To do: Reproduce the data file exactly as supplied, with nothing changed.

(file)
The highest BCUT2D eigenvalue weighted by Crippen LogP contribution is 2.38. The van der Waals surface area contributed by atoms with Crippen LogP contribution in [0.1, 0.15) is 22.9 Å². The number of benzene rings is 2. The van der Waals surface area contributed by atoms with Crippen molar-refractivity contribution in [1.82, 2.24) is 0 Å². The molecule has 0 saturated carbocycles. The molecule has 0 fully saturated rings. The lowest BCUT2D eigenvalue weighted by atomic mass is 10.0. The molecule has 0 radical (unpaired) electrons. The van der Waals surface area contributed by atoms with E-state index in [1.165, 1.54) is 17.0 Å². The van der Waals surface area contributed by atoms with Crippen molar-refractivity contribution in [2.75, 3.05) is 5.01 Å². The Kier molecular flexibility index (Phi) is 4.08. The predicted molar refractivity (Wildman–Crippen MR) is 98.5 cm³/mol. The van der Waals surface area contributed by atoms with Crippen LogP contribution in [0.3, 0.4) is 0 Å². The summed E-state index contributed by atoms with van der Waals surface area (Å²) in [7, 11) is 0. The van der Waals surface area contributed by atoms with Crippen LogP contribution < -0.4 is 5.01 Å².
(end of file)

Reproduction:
The highest BCUT2D eigenvalue weighted by Crippen LogP contribution is 2.38. The van der Waals surface area contributed by atoms with Crippen LogP contribution in [0.1, 0.15) is 22.9 Å². The number of benzene rings is 2. The van der Waals surface area contributed by atoms with Crippen molar-refractivity contribution in [1.82, 2.24) is 0 Å². The molecule has 0 saturated carbocycles. The molecule has 0 fully saturated rings. The lowest BCUT2D eigenvalue weighted by atomic mass is 10.0. The molecule has 0 radical (unpaired) electrons. The van der Waals surface area contributed by atoms with E-state index in [1.165, 1.54) is 17.0 Å². The van der Waals surface area contributed by atoms with Crippen molar-refractivity contribution in [2.75, 3.05) is 5.01 Å². The Kier molecular flexibility index (Phi) is 4.08. The predicted molar refractivity (Wildman–Crippen MR) is 98.5 cm³/mol. The van der Waals surface area contributed by atoms with Crippen LogP contribution in [0.3, 0.4) is 0 Å². The summed E-state index contributed by atoms with van der Waals surface area (Å²) in [7, 11) is 0. The van der Waals surface area contributed by atoms with Crippen LogP contribution < -0.4 is 5.01 Å².